December 8, 2016 – IK Multimedia once again redefines a product category for guitarists with the newly released iRig Nano Amp – the versatile micro amp with a built-in iOS interface. iRig Nano Amp gives players both a standalone portable guitar amplifier PLUS an interface that lets them plug their guitar into an iPhone or iPad and use AmpliTube for iOS to access an unlimited and inspirational world of guitar tones on the go. iRig Nano Amp is available now from IK Multimedia and music and electronics retailers around the world.
The first micro amp and interface for mobile guitarists
Dual Mode Operation – AMP/DEVICE
Drive a cab
Under the hood
An expandable universe of tone
For more information on iRig Nano Amp, please visit: www.irignanoamp.com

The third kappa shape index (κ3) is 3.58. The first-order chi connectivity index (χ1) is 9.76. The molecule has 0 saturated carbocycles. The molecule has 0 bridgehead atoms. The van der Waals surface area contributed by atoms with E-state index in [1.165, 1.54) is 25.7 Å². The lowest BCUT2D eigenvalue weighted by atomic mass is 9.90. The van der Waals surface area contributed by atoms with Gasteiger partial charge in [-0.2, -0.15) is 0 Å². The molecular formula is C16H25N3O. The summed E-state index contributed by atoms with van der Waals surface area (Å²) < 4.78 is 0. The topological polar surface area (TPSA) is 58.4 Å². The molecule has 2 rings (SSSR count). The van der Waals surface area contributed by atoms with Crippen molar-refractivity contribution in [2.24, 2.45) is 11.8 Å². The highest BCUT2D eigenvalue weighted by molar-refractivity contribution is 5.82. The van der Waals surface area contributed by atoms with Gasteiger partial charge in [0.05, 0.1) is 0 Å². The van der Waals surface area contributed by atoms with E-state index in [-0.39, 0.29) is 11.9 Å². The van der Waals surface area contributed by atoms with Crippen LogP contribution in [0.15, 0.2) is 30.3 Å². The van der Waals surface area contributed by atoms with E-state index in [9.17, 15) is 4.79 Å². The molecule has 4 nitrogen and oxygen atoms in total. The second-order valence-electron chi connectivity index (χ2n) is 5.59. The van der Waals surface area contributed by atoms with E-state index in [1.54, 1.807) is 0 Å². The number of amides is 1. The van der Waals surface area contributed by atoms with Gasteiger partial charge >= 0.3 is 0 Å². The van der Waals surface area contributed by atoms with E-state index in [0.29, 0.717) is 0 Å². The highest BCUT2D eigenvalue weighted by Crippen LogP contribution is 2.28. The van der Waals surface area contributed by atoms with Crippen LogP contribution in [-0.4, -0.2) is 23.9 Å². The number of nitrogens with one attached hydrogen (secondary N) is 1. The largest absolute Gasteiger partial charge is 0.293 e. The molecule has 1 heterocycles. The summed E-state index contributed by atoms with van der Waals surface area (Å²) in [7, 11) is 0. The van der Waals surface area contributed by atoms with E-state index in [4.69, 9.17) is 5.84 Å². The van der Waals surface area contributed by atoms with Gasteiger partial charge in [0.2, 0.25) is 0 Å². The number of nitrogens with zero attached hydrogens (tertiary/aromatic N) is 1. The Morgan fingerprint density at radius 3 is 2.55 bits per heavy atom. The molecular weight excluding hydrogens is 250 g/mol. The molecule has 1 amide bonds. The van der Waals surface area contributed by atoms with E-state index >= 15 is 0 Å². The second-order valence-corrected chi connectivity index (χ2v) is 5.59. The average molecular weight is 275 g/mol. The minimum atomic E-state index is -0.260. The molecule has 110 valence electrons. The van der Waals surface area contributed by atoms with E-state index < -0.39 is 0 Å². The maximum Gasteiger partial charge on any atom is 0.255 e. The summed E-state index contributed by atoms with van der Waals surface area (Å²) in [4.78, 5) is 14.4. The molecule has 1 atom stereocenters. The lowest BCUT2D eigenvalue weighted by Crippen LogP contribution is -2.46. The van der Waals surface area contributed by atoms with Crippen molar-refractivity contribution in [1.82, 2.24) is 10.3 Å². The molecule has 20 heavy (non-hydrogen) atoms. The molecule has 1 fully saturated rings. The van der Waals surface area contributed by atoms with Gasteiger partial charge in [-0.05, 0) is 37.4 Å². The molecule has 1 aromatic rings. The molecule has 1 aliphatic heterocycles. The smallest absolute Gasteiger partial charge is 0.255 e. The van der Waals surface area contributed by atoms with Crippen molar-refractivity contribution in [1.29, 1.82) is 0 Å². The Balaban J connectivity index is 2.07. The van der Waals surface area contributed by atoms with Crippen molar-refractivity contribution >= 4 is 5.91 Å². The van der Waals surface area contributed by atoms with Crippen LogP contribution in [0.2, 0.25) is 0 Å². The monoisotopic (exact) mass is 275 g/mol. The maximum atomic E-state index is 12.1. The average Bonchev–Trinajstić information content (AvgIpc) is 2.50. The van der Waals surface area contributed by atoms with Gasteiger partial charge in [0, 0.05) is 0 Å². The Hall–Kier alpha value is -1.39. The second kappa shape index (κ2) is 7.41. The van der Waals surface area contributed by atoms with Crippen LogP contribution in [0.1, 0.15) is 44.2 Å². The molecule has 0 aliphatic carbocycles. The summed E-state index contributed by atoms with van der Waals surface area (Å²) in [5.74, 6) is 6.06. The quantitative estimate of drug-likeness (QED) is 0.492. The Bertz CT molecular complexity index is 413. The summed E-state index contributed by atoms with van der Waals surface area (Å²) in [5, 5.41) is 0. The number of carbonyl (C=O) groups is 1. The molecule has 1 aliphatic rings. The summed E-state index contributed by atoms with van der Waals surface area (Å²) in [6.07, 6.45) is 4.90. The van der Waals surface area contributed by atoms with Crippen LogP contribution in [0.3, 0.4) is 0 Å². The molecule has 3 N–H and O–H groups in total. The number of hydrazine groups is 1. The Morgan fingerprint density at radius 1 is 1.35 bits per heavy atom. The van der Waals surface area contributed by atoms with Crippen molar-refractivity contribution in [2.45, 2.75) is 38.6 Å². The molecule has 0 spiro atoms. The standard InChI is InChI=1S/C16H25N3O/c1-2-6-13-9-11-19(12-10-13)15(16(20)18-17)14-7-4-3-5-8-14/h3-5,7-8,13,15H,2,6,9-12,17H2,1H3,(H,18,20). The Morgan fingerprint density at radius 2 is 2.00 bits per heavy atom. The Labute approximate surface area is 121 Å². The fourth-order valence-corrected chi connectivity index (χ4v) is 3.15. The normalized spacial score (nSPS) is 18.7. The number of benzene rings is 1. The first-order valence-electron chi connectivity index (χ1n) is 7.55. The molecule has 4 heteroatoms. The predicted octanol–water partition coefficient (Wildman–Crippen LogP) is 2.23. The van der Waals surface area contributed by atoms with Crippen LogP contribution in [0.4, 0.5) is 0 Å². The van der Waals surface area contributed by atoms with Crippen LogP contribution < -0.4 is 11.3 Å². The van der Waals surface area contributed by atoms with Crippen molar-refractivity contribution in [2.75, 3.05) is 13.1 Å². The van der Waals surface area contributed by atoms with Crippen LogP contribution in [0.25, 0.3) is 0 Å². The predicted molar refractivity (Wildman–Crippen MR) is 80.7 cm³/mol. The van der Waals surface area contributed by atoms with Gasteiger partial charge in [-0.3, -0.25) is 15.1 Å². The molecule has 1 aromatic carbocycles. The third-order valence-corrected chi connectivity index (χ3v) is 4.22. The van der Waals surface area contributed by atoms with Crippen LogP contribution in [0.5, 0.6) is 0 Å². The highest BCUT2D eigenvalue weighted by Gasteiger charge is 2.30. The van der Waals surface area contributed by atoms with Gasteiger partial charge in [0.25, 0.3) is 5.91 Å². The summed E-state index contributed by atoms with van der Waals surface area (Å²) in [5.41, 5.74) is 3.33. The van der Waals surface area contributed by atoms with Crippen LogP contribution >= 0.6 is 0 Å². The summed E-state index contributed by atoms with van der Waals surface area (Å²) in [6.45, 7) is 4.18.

To see iRig Nano Amp in action, watch the video: www.irignanoamp.com/video
December 6, 2016 – IK Multimedia, a leading manufacturer of hardware, accessories, apps and software for iPhone, iPad and Mac, is pleased to announce the availability of the new iKlip Grip Pro – the professional quality 4-in-1 tripod and handle for capturing professional photos and video on the go with any iPhone or compact action video camera. iKlip Grip Pro lets users securely hold their iPhones while using the stand as a compact tabletop tripod, a video handle, a monopod or as a standard tripod adapter. iKlip Grip Pro features an integrated, all-in-one compact design that provides the highest level of convenience for capturing media on the go.
Ultimate Control and stability for the best shots
Pivoting 360° Positioning
Pricing and availability
For more information, please visit:
Find iKlip Grip Pro at an Apple Store near you: